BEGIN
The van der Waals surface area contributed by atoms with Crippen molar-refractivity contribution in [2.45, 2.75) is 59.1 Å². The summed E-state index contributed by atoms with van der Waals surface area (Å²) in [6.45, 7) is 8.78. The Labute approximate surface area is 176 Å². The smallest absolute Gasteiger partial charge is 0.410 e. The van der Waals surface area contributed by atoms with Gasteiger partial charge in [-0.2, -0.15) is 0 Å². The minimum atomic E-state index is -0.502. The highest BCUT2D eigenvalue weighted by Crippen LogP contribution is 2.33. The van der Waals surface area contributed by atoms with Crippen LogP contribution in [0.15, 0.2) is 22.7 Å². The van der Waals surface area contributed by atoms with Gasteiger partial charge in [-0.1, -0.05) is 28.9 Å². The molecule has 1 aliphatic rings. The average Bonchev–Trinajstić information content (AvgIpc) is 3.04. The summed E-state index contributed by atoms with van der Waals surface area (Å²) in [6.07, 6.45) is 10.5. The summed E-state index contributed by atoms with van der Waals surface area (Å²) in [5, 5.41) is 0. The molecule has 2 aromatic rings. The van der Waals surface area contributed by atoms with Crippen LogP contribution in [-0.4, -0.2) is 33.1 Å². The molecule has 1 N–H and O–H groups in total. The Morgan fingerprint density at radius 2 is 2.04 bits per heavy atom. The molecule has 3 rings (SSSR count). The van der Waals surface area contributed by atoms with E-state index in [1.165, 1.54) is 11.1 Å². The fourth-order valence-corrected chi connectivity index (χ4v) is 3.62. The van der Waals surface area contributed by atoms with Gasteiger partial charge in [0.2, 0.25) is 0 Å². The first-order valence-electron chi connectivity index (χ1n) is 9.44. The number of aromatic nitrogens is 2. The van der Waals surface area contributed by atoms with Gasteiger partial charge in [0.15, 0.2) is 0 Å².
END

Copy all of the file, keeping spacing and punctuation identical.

The van der Waals surface area contributed by atoms with Crippen molar-refractivity contribution in [2.45, 2.75) is 59.1 Å². The summed E-state index contributed by atoms with van der Waals surface area (Å²) in [6.45, 7) is 8.78. The Labute approximate surface area is 176 Å². The smallest absolute Gasteiger partial charge is 0.410 e. The van der Waals surface area contributed by atoms with Gasteiger partial charge in [-0.2, -0.15) is 0 Å². The minimum atomic E-state index is -0.502. The highest BCUT2D eigenvalue weighted by Crippen LogP contribution is 2.33. The van der Waals surface area contributed by atoms with Crippen LogP contribution in [0.15, 0.2) is 22.7 Å². The van der Waals surface area contributed by atoms with Gasteiger partial charge in [-0.1, -0.05) is 28.9 Å². The molecule has 1 aliphatic rings. The average Bonchev–Trinajstić information content (AvgIpc) is 3.04. The summed E-state index contributed by atoms with van der Waals surface area (Å²) in [6.07, 6.45) is 10.5. The summed E-state index contributed by atoms with van der Waals surface area (Å²) in [5, 5.41) is 0. The molecule has 2 aromatic rings. The van der Waals surface area contributed by atoms with Crippen LogP contribution in [-0.4, -0.2) is 33.1 Å². The molecule has 1 N–H and O–H groups in total. The Morgan fingerprint density at radius 2 is 2.04 bits per heavy atom. The molecule has 3 rings (SSSR count). The van der Waals surface area contributed by atoms with E-state index in [1.165, 1.54) is 11.1 Å². The fourth-order valence-corrected chi connectivity index (χ4v) is 3.62. The van der Waals surface area contributed by atoms with Gasteiger partial charge in [0.2, 0.25) is 0 Å². The first-order valence-electron chi connectivity index (χ1n) is 9.44. The number of aromatic nitrogens is 2. The van der Waals surface area contributed by atoms with Gasteiger partial charge in [0.15, 0.2) is 0 Å².